What we did. What we learned. What we will keep going forward.

As we head into what will be a very different holiday season, we have the opportunity to follow safe guidelines to maintain the health of our families and also reflect on our larger community, and what 2020 has certainly taken away. But, we also have the opportunity to think about what 2020 has also given us. It is emblematic that the recent NASA/SpaceX craft launched to the International Space Station is named ‘Resilience.’ While we have lost and been distanced from those we care about and love, we have also had new networks and relationships become even more important. While I personally look forward to not seeing my friends, colleagues, students and collaborators in a box on a screen, we would be remiss if we didn’t recognize that hybridity in meetings, teaching and outreach will be ongoing. It may feel very strange, if not problematic, to mention words like ‘innovation’ or ‘opportunity’ during the COVID-19 pandemic, but there are lessons that have been learned in our collective responses and actions the last several months that we can possibly utilize as we go forward.

When the pandemic hit in March of 2020 the BTU team went into action. We quickly reached out to our partners to gauge their immediate needs and concerns. And, through a series of blogs we addressed guidelines for community engagement, local purchasing options to support small businesses, and created a webinar series addressing the responses of nonprofits and foundations in Baltimore. We were able to reallocate resources at the end of last fiscal year to respond to a growing loss of employment for TU undergraduates as reported by the Career Center. A call went out in May asking faculty if they were pivoting their research and engagement to respond to the pandemic and/or creating new project ideas. Within one week, we were able to support 13 faculty projects and employ 18 TU students. That employment mitigation has continued this academic year with an additional six faculty projects and seven students being supported. In the coming months, we will be blogging along with our faculty colleagues to show the TU and Baltimore community the innovative work that is being done. Towson University is well known for its emphasis on providing undergraduate students with direct applied research experience that translates to vocational opportunities and this employment mitigation takes that commitment even further. The word cloud below is made up of the titles of these projects and while anecdotal, it shows where we are and should be: focusing on the impact of COVID-19 on families and communities in Baltimore.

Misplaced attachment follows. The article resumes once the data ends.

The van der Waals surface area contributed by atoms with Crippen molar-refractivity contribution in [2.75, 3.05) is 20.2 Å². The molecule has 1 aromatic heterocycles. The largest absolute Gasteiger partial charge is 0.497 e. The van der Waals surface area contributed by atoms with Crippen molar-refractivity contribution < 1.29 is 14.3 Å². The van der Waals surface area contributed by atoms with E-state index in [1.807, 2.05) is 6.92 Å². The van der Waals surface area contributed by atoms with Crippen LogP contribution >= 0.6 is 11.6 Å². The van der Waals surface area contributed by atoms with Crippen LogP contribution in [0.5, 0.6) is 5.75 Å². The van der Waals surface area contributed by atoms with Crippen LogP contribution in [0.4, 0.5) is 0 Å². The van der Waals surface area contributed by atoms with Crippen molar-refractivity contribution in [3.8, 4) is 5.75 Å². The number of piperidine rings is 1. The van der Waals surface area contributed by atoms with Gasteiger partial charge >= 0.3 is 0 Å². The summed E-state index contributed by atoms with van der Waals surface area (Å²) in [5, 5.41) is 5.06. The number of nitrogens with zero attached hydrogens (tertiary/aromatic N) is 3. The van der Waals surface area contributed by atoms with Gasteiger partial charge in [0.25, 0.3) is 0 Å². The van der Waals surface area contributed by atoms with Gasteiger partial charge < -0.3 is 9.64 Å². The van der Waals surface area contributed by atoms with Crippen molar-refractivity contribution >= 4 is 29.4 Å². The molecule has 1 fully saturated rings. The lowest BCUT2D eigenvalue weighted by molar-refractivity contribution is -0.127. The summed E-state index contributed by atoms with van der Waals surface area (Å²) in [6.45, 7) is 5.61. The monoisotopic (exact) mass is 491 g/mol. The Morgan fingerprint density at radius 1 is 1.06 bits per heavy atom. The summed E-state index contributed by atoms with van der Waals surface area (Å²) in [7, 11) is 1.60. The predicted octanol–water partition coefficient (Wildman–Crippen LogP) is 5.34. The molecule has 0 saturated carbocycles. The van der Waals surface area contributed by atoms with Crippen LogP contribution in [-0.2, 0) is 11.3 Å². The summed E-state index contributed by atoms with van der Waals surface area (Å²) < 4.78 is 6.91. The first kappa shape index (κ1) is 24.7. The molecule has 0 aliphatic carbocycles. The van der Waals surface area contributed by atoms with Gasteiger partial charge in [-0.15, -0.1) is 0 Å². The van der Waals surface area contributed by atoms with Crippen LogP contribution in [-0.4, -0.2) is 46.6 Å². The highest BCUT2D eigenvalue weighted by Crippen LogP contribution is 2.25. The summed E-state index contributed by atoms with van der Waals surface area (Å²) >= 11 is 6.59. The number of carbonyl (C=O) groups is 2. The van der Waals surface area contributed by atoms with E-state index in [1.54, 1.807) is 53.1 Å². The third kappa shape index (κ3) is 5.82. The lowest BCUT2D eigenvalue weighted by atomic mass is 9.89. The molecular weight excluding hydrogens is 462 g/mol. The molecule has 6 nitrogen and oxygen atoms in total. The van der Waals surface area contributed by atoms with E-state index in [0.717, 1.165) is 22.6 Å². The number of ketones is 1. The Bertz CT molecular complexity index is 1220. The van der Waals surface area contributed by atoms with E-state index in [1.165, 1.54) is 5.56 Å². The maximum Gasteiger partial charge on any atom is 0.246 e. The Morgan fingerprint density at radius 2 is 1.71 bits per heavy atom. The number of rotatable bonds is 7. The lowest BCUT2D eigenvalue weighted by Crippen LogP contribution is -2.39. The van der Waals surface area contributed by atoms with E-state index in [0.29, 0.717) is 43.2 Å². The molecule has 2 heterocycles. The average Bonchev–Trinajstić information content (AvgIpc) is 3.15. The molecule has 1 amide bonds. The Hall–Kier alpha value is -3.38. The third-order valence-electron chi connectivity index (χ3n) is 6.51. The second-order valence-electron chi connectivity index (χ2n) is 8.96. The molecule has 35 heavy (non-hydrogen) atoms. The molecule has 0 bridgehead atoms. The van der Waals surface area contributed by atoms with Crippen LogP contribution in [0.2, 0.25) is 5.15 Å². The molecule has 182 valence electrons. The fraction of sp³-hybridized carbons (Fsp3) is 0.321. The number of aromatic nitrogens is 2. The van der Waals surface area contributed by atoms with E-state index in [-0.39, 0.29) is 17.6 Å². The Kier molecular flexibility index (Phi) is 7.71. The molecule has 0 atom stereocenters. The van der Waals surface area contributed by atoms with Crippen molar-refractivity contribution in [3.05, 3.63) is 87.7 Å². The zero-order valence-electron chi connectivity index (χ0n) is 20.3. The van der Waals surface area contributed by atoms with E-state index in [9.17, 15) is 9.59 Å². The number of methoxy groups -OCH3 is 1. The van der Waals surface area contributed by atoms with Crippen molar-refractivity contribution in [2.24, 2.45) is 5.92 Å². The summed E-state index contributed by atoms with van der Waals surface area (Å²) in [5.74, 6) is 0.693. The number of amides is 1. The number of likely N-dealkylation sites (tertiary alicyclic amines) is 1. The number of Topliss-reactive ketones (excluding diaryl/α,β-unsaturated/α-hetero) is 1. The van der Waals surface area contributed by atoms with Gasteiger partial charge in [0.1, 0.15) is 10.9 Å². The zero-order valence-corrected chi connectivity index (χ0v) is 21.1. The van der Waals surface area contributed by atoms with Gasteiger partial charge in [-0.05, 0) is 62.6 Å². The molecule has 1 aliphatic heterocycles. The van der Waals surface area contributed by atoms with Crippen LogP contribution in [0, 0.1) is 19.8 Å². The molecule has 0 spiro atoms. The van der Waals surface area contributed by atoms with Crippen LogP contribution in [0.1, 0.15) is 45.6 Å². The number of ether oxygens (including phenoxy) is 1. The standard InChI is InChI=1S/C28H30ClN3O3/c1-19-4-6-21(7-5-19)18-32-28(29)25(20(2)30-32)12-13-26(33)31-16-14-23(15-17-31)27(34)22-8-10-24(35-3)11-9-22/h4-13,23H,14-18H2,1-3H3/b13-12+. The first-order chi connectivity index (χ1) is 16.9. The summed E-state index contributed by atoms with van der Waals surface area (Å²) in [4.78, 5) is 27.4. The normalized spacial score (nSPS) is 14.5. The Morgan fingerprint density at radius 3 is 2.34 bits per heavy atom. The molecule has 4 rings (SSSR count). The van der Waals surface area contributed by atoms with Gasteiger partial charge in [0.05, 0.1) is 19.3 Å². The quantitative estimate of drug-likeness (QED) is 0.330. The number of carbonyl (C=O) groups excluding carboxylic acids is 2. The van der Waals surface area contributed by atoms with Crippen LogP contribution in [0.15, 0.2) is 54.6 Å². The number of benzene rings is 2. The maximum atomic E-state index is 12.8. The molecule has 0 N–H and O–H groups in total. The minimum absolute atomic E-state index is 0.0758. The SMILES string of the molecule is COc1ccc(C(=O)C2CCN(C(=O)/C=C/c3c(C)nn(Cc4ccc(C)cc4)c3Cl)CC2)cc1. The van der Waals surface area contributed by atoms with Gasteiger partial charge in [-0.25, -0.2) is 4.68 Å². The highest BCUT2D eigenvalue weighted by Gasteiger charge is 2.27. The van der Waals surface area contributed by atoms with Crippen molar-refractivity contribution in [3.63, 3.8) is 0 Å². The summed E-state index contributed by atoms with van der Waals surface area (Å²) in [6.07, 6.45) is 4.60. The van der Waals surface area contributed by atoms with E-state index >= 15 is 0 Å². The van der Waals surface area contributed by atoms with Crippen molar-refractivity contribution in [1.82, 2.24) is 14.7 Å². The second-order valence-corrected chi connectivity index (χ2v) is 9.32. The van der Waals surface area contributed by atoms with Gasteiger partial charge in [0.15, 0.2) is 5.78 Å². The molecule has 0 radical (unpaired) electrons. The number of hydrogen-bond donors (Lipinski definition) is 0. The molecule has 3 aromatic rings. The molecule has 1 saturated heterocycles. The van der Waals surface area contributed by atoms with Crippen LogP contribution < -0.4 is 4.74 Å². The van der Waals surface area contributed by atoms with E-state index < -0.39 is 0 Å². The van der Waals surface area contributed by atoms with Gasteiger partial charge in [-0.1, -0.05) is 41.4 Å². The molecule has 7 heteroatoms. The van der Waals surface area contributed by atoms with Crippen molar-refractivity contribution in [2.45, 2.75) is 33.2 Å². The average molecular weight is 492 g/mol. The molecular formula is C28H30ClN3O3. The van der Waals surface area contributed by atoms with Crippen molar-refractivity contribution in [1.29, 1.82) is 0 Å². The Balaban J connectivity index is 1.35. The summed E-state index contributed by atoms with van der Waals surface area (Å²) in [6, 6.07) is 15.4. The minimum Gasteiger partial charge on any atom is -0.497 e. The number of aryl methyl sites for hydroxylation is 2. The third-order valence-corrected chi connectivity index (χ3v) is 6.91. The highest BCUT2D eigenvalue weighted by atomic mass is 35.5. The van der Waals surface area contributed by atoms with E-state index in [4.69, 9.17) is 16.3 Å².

Towson University is well known for providing undergraduate students with direct applied research experience that translates to vocational opportunities. This word cloud is made up of the titles of recent projects and, while anecdotal, it shows where we are and should be—focusing on the impact of COVID-19 on families and communities in Baltimore.

BTU is defined by collaboration both externally with our partners and internally with faculty, staff and students. We prioritize an equity lens in our work and a recognition of the knowledge that our community collaborators bring to us. The move to virtual platforms for communication and work have brought the socioeconomic inequities in our communities into sharp relief. While the digital divide is not the same today as it was years ago due to access to smartphones, we would be remiss to not acknowledge that the deeper conditions that are the foundation of the digital divide have become even more solidified. But, is there an opportunity to bridge that divide through the new hybrid spaces we work and communicate in?

During a webinar discussion with Van Brooks from the Safe Alternative for Education, we speculated on the equity that digital platforms are providing. For a dynamic nonprofit leader like Van who has to wear many hats, being able to meet with partners, potential funders and collaborators through video conferencing is a time saver. If properly resourced with infrastructure technology, could technology become a tool for equity work in communities? Maybe a hybrid notion of learning, working and presence will be a part of our lives going forward. Personally, I can’t wait to see my friends, students and collaborators in person as soon as possible, but I also know my Zoom, Webex, Microsoft Teams and Blackboard Collaborate game will have to be strong going forward as well. The pandemic has kept us from being in person, but perhaps the thing to keep is the capacity to keep working for digital equity and the opportunities for community engagement that arise from it.